A bleak picture emerged from a recent report by the U.S. Department of Education on the state of arts education.
Fewer public elementary schools are offering visual arts, dance and drama classes than a decade ago, a decline many attribute to budget cuts and an increased focus on math and reading. The percentage of elementary schools with a visual arts class declined from 87 to 83 percent.
Music at the elementary and secondary school levels remained steady, though there were declines at the nation’s poorest schools.
Music and Arts classes are still out of reach for many. While 100 percent of high schools where 76 percent or more students qualify for free or reduced lunch — a key indicator of poverty — had a music class in the 1999-2000 school year, only 81 percent did a decade later.
See link to article in Star Tribune:
Apparently, in many states, we aren’t playing to what we know works relative to Music and Art classes:
1. The cognitive advantages students have from participating in highly structured, highly rigorous Music and Art classes are statistically significant as revealed by numerous high quality research studies and reports.
2. School districts and states can conduct far more feasibility studies, efficiency studies, and go farther in trimming regulatory departments and non-core areas (such as student transportation) to ease the ill-effects of tight funding on direct-to-student offerings, especially those that offer such incredible benefits such as high quality Music and Art classes.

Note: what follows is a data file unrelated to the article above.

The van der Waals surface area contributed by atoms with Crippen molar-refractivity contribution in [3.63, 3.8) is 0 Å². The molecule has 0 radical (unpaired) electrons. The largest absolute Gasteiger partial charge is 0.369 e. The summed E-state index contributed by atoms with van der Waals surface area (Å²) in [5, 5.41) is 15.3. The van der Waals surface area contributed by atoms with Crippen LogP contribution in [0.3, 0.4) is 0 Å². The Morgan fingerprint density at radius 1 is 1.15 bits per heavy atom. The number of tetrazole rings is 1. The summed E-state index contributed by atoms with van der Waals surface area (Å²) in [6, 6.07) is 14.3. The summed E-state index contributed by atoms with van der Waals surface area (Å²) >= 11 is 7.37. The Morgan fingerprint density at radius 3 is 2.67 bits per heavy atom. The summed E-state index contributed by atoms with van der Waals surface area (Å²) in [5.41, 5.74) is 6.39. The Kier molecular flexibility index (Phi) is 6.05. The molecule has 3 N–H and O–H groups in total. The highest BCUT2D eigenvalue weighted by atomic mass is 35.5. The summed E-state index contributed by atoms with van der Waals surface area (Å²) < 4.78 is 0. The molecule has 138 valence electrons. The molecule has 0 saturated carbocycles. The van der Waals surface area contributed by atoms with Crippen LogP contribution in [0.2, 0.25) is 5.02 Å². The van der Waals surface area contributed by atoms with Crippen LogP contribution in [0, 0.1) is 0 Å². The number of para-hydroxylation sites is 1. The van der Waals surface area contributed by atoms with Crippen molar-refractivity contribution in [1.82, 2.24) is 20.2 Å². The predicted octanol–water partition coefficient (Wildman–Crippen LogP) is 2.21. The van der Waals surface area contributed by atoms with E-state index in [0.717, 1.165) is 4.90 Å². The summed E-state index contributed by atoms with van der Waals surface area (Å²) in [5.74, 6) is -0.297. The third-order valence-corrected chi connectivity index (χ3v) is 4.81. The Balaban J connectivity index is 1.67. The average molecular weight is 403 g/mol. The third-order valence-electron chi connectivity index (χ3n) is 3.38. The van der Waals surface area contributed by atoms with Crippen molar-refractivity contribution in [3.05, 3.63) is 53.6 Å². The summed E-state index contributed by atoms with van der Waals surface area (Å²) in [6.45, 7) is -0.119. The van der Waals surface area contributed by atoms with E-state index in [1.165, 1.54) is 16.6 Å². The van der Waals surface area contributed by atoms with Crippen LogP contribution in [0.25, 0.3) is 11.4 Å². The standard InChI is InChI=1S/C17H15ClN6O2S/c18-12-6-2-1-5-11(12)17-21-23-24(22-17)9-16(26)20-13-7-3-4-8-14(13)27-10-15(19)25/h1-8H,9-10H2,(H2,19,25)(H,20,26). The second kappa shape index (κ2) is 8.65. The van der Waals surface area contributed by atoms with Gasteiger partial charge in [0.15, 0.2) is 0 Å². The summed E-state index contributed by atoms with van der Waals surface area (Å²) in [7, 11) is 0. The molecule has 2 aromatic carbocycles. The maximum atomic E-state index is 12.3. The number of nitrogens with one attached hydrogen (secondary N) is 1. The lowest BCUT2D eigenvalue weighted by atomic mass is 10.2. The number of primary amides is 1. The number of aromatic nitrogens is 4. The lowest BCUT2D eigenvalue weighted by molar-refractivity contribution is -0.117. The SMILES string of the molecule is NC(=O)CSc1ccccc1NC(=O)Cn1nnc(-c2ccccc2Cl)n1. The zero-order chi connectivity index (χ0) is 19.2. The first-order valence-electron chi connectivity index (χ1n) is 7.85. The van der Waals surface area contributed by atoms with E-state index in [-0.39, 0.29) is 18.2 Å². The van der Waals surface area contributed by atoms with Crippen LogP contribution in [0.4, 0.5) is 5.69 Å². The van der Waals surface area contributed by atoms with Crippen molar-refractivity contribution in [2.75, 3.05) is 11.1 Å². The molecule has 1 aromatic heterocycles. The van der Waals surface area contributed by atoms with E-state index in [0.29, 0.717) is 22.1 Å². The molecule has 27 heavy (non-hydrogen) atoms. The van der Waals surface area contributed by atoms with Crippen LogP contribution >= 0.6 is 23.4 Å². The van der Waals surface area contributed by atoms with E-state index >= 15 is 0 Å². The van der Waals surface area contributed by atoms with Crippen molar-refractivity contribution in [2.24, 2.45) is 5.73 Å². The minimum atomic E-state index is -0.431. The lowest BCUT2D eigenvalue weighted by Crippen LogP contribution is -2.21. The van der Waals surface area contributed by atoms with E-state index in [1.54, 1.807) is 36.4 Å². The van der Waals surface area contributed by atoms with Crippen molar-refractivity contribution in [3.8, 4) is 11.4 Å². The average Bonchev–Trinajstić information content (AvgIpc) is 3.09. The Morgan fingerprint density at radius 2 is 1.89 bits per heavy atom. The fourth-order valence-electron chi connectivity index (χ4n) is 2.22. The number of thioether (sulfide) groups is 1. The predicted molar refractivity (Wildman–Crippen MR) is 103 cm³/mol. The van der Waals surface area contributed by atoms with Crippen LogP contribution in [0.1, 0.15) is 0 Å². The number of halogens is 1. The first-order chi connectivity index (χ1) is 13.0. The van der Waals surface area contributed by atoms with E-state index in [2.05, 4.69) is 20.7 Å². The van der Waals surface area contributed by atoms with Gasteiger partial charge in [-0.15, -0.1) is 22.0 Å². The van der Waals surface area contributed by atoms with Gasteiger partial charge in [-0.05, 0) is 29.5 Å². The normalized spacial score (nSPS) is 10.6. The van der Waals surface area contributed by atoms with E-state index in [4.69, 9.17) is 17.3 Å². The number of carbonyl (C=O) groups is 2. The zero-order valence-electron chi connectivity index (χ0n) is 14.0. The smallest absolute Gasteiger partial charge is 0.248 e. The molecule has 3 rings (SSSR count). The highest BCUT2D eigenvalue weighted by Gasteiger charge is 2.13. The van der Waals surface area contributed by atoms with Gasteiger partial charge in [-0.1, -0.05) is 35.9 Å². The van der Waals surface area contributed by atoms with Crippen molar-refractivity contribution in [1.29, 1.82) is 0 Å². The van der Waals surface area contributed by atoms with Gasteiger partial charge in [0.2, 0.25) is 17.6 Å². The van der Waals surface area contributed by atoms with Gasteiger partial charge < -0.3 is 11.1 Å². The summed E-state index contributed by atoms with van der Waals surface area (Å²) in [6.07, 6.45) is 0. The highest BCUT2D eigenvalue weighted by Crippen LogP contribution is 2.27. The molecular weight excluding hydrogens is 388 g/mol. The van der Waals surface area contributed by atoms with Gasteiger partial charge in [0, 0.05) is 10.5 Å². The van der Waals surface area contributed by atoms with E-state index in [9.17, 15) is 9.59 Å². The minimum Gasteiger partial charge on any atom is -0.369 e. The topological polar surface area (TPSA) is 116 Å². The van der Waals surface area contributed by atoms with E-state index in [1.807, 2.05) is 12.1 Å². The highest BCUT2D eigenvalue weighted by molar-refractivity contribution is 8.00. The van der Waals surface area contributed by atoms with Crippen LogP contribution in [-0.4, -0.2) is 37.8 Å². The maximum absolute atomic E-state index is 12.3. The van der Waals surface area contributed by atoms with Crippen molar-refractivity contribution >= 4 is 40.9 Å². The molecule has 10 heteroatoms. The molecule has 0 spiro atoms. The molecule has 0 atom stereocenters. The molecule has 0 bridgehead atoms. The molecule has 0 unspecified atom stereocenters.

3. Social benefits are not as well-studied as the academic benefits of Music and Art classes; however, any in-tune parent knows the advantages gained in a childhood steeped in Music, Art, Theater, Sports, Dance, etc.
I am deeply disappointed by the findings of this new UDOE report.
P.S. That wasn’t a swipe at student transportation-it is important for schools, districts, and states to offer. I doubt there is a school transportation department where more efficiencies cannot be found (and implemented without cutting services to students).
Many instructional leaders and coaches I know become withdrawn when it comes to observing and providing helpful feedback to teachers of subject areas in which they have little to no experience. Coaching Music teachers is one such area–if you were not a musician or previously a Music teacher.
Coaches–enter those classrooms and find good things going on. Also find the areas to help using your own deep knowledge about good instructional practice.
For example, in Music, if the teacher is singing a phrase or song and asking the student(s) to repeat the phrase–with their instrument (s) or their voice(s) it might be a good exercise. If done too much, it is overuse of rote-recall (just like overuse of rote-recall questioning is not good practice in other subject areas).
Take a teacher teaching a Jazz lesson. Music teacher sings: bah-dop-bee-bop-da bop so the students parrot bah-dop-bee-bop-da bop and then the teacher says good job class. This can be efficient for preparing an ensemble for a performance, but it does little to help students depend their analytical knowledge, etc. Bloom or Madeline Hunter would say–bad practice if overused. So should we.
Teachers deserve our best thinking and coaching.
Have a great day.
A team of writers has assisted me in documenting some phenomenal work by a group of Music, Art, Physical Education, and other Specials teachers and staff on how their classroom work can best link to the work of core-content teachers. Find a copy of the article at link:
My congratulations and appreciation to these teachers and staff members and to co-authors Scott Frauenheim, Karin Breo, and Rob Betz for help is preparing the article. Verbatim comments from participating teachers can also be found at link: http://www.distinctiveschools.org
In these times when the important work and roles of Music, Art and other “Specials” area teachers are becoming increasingly under-valued and harder to fund, this article may also prove useful to you for advocacy purposes. Feel free to share as you see fit.